Archive for November, 2010

Report: Google close to buying Groupon

Google is close to a deal to buy Groupon, the online discounter, for as much as $6 billion, the New York Times is reporting.

A deal, in the $5 billion to $6 billion range, could be struck as soon as this week, people with direct knowledge of the negotiations told the Times. They cautioned that the talks still could fall apart.

At that price, Groupon — known for its daily discounts — would be one of Google’s largest acquisitions, dwarfing Google’s $3.1 billion acquisition of DoubleClick in 2007, the display advertising giant, the Times writes.

The acquisition would also be Google’s boldest foray into local business online advertising, a large and untapped market it has been trying to get into, the Times reports.

Since its founding in 2008, Groupon has been growing at a nearly unprecedented pace, the Times writes. The company, whose name is a combination of “group” and “coupon,” specializes in providing customers with discounts purchased in bulk. Subscribers receive …

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Power Breakfast: Small business improving, MARTA party, Cyber Monday, copper thefts, Delta, bank suit, Toyota, Google

There’s improvement among small businesses.

Atlanta and its northern suburbs experienced the largest decline in small business bankruptcies in the third quarter among metropolitan areas in a new study, AJC staffer David Markiewicz reports.

The number of small businesses in the Atlanta-Sandy Springs-Marietta area that filed for bankruptcy from July through September fell to 296 from 402 for the same period of 2009, according to an analysis by Atlanta-based Equifax.

The nearly 27 percent decline led the 15 U.S. markets with the most bankruptcies, Markiewicz writes. Chicago-Naperville-Joliet, Ill. posted the second-largest decrease, at about 17 percent.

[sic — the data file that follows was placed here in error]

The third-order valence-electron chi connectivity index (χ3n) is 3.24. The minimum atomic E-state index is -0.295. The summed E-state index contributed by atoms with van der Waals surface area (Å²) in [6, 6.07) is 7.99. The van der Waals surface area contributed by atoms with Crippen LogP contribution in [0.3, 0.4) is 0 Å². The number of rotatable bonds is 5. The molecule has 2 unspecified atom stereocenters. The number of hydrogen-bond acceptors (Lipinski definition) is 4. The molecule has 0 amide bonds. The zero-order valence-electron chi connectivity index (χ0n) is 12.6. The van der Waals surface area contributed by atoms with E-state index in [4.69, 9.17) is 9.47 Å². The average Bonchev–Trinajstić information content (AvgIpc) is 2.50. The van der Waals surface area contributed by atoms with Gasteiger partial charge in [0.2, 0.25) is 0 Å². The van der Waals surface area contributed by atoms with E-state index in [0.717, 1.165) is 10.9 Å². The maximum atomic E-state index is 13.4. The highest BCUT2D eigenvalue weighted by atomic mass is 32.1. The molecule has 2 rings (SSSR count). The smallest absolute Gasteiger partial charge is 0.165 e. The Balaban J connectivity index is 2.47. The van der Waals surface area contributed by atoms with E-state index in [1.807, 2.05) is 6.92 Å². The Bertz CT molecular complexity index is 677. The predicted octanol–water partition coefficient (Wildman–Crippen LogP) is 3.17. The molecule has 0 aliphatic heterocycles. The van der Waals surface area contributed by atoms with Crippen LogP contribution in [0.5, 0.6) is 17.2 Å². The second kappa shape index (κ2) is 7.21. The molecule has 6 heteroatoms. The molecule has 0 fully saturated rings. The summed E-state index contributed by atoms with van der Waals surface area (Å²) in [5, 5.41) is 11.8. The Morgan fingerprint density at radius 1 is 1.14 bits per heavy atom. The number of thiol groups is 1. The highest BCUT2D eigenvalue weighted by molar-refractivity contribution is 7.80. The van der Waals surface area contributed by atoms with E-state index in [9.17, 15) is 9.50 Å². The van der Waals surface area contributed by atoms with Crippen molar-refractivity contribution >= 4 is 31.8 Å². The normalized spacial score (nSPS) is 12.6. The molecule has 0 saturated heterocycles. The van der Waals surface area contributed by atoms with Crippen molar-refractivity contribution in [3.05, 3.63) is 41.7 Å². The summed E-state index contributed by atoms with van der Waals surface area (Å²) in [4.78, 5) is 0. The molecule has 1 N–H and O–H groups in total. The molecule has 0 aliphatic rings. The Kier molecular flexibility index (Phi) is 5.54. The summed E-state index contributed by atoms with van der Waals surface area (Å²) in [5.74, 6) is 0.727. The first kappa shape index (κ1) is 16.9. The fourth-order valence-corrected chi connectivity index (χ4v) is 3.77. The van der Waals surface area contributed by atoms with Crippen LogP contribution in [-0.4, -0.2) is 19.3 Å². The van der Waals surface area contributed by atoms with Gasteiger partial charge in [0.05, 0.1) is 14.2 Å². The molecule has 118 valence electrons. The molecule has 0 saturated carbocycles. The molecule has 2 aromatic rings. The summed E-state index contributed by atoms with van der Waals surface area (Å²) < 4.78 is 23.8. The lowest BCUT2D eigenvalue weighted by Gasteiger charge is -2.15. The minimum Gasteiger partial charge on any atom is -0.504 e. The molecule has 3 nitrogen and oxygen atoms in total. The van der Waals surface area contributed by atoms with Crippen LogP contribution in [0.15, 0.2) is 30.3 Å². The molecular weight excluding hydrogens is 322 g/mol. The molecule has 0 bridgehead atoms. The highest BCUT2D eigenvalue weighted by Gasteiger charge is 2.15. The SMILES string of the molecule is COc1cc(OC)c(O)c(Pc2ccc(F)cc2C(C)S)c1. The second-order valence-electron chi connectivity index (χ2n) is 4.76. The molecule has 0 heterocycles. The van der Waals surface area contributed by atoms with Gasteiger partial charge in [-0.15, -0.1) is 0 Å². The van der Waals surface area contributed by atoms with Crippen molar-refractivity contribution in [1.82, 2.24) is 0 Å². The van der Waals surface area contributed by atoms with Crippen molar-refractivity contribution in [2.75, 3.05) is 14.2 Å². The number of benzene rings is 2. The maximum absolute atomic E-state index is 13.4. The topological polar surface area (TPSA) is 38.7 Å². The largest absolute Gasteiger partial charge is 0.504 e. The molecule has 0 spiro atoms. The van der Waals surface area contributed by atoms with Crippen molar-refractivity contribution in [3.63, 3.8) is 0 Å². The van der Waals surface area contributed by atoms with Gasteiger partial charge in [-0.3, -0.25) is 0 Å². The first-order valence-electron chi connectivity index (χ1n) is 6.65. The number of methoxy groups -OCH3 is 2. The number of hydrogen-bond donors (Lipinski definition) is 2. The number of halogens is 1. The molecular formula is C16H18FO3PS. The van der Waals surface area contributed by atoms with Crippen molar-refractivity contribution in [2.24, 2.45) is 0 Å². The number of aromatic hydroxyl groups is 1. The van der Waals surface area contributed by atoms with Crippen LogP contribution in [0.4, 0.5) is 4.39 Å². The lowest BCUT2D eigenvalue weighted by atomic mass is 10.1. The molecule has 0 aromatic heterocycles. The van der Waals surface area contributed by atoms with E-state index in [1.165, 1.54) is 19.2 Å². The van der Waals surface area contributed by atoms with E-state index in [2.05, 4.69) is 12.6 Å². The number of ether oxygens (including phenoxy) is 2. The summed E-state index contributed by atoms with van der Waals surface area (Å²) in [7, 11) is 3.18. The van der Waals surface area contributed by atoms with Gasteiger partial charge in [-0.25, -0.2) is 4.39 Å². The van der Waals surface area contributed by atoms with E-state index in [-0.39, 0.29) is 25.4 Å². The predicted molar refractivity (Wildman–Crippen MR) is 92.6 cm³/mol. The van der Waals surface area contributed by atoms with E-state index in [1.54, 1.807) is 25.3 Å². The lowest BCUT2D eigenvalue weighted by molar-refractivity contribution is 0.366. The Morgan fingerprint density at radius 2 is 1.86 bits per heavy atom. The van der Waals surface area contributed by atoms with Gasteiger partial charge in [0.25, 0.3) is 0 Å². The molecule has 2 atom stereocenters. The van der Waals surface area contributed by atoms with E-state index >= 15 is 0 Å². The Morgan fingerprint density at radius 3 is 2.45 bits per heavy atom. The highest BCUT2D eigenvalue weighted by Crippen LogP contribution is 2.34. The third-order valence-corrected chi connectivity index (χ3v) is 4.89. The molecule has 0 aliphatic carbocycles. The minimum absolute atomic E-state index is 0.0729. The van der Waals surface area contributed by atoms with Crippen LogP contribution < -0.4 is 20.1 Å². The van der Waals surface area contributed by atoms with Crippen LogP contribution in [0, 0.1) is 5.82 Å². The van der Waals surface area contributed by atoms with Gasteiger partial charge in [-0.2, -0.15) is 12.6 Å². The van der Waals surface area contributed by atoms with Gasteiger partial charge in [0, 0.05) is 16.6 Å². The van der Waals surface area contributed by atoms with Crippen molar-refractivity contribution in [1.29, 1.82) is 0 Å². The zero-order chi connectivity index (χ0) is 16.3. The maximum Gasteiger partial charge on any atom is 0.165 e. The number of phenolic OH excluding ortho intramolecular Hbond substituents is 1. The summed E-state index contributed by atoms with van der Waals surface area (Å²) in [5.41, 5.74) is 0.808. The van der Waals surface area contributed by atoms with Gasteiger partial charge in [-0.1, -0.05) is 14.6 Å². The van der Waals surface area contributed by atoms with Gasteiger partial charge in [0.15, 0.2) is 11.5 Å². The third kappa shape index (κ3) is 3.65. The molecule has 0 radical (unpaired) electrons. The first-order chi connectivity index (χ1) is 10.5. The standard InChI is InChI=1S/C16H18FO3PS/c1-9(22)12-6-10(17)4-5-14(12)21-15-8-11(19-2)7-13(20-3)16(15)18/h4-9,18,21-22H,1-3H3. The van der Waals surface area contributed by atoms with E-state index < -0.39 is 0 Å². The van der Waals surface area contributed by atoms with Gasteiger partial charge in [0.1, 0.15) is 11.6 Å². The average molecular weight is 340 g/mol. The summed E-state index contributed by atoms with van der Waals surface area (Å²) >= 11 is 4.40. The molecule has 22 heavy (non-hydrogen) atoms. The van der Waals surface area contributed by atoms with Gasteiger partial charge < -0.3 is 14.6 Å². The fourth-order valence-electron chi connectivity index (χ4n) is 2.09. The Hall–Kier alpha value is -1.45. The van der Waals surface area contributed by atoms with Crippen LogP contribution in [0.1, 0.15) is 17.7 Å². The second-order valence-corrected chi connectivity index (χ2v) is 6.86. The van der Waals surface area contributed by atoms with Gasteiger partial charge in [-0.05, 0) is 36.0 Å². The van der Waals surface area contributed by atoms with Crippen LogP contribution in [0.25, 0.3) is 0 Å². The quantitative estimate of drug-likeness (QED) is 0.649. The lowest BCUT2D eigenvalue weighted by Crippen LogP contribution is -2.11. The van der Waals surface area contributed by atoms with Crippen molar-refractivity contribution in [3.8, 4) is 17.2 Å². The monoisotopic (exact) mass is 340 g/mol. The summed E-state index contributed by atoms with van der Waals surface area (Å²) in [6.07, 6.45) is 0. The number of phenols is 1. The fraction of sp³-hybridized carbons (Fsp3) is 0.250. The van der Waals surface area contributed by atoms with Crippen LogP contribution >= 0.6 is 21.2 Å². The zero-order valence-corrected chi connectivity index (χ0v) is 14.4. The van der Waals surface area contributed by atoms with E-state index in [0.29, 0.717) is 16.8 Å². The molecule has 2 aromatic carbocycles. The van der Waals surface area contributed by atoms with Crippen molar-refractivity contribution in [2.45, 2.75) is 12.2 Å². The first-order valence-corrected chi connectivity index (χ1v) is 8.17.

Overall, 11 of the metro areas studied saw decreases from 2009, Markiewicz reports.

Equifax called small business bankruptcy filings “a key indicator of the financial health of business markets across the United States.”

Also in the AJC:

Continue reading Power Breakfast: Small business improving, MARTA party, Cyber Monday, copper thefts, Delta, bank suit, Toyota, Google »

How are you keeping your retirement boat afloat?

The economy has not been kind to retirees or workers who had planned to retire in the next few years, AJC staffer Russell Grantham reports.

Many people have been forced into early retirement because of layoffs or failed businesses. Others have put their plans for leaving the work force on hold, Grantham writes.

How have you coped?

Retired early for Social Security benefits?

Postponed retirement because you can no longer afford it, with real estate and stocks depreciated?

Tapping your 401-k or other savings?

Working part-time?

Continue reading How are you keeping your retirement boat afloat? »

Power Breakfast: Recession rewriting retirement plans, Cyber Monday, holiday travel, security business, Wal-Mart, Google

The triple whammy of a severe recession and bear markets on Wall Street and in real estate continues to rewrite the retirement plans of many Americans, AJC staffer Russell Grantham reports.

Though two of those obstacles have eased lately — with the recession generally considered to have ended in mid-2009 and the stock market rising roughly 60 percent since its early 2009 trough — their effects linger, Grantham writes. Many people have been forced into early retirement because of staff downsizing, while others, nervous after the recent economic events, have put their plans for leaving the work force on hold.

In a newly published book, “Reconsidering Retirement, How Losses and Layoffs Affect Older Workers,” economists Courtney Coile and Phillip Levine noted that the number of retirees claiming Social Security benefits surged 23 percent between 2008-09, far above normal trends, Grantham writes.

Coile and Levine, professors at Wellesley College in Massachusetts, …

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Metro Atlanta’s jobless rate falls to 9.7 percent

Metro Atlanta’s unemployment rate fell to 9.7 percent in October, from 9.9 percent in September, the state labor department said Wednesday.

There has been noticeable progress from a year ago, when the jobless rate stood at 10.3 percent.

The number of unemployed workers in the metro area decreased in October to 254,874 — down 7,397 from September, the labor department said.

And the number of payroll jobs increased by 12,500 from September to October. A total of 2,274,400 workers were employed in metro Atlanta last month.